“Following Lincoln’s call for volunteers to be used against the Southern States, North Carolina seceded from the Union on May 20, 1861. In Onslow, as elsewhere in the South, excitement was high and passions were at white heat.
Musters, as the countrywide meetings of the militia were called, were utilized as recruiting days. On muster day the young men of the county volunteered for duty at once. Their names were recorded on the Minutes, signed by Sheriff W.D. Humphrey [and certified] This September 3, 1861.
The County Court lost no time in backing to the limits, its volunteer soldiers. Bonds for $10,000 were ordered sold and a military tax levied. Volunteers were offered a bonus of $150 and given $5 in pocket change. Volunteers brought whatever guns they had, one being listed as having a pistol and Bowie knife. Several citizens were appointed to a committee to look after the families of soldiers absent from home.”
Two companies of the Third North Carolina Regiment were from Onslow: the “Onslow Greys” (Company E), and Company G.
Company E was recruited early in 1861 with Marquis L.F. Redd, Captain. He was succeeded by W.T. Ennett, who distinguished himself and was later promoted to major [and commanded] the regiment in early April, 1865. About the same time Company G was organized under Edward H. Rhodes, Captain, who was killed while leading his men in the battle of Sharpsburg.
The Fourteenth Volunteers was organized at Weldon on July 18, 1861 and included Company B from Onslow under the command of George T. Duffy. They marched at once to the Kanawha Valley in western Virginia to reinforce Gen. John B. Floyd’s army, then returned to Murphreysboro where they were reorganized as the Twenty-fourth North Carolina regiment. With this unit the Onslow men saw action at Seven Days’, White Oak Swamp, Malvern Hill, Drewry’s Bluff, City Point, Sharpsburg, Fredericksburg, Plymouth, and Petersburg.
The “Onslow Rough and Ready’s” mustered at Jacksonville on September 6, 1861 and moved at once to Camp Mangum, Raleigh under Onslow merchant, Captain Claude Barry. The unit was organized as Company A, Thirty-fifth North Carolina Regiment commanded by Captain Simon B. Taylor. Taylor was born in Lenoir county but resided in Onslow as a merchant. The Thirty-fifth saw action in the Virginia campaigns as well as in eastern North Carolina.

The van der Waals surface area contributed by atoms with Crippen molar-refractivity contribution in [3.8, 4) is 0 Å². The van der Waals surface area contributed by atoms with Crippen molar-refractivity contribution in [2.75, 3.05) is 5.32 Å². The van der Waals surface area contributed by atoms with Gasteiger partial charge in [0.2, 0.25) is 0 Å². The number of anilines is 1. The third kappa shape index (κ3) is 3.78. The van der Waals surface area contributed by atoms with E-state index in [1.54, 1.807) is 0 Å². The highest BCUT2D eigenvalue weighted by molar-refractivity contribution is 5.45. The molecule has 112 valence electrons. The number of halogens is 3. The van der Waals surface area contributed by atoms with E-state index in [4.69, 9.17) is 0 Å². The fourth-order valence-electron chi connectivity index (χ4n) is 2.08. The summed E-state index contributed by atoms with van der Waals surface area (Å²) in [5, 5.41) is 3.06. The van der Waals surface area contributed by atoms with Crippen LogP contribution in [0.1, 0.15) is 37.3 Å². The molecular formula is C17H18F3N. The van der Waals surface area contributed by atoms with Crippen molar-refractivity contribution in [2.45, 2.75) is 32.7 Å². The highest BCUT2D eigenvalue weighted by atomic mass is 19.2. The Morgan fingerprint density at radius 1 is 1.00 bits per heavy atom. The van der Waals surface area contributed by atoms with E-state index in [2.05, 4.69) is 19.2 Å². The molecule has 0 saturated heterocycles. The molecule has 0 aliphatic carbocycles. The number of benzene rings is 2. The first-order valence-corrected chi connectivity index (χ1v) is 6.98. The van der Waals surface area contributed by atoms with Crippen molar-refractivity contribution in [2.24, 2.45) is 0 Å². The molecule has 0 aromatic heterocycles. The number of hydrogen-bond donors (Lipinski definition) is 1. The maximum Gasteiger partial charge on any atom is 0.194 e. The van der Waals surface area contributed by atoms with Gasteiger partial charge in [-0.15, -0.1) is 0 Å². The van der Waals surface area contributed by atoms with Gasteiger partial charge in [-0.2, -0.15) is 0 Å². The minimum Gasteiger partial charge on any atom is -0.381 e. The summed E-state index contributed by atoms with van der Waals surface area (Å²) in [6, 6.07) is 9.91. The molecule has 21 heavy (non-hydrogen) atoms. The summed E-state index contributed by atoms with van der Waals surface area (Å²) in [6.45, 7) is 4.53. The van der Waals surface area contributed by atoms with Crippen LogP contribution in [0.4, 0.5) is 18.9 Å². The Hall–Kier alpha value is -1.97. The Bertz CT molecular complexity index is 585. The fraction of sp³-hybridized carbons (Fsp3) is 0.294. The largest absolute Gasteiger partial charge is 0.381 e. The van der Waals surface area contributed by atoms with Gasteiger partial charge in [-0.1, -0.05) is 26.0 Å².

The Forty-first Regiment, Third North Carolina Cavalry, contained two companies of Onslow County soldiers. Company B organized in 1861 under Captain E.W. Ward and assumed the name “Gatling’s Dragoons” with a full strength of 139 men. After the capture of New Bern, the duty of Company B was to picket the streams of Onslow County but had skirmishes with the enemy at New Bern and Washington. Company H, Humphrey Troops was organized in 1862 under Captain J.W. Moore and numbered 99 men. This unit participated in routing the enemy at Reams Station in 1864.
Company K of the Sixty-first North Carolina Regiment was known as “Koonce’s State Guerrillas” with men from Onslow, Jones, Lenoir and Duplin counties. It was led by Onslow law professor, Captain Francis Duval Koonce, and Captain Stephen W. Noble. The Sixty-first saw action in eastern North Carolina as well as South Carolina, Petersburg, Drewry’s Bluff, Bermuda Hundreds, Cold Harbor, Wilmington, and Bentonville.
Sources: The Commonwealth of Onslow, A History, J.P. Brown, 1960; North Carolina Troops, 1861-1865, A Roster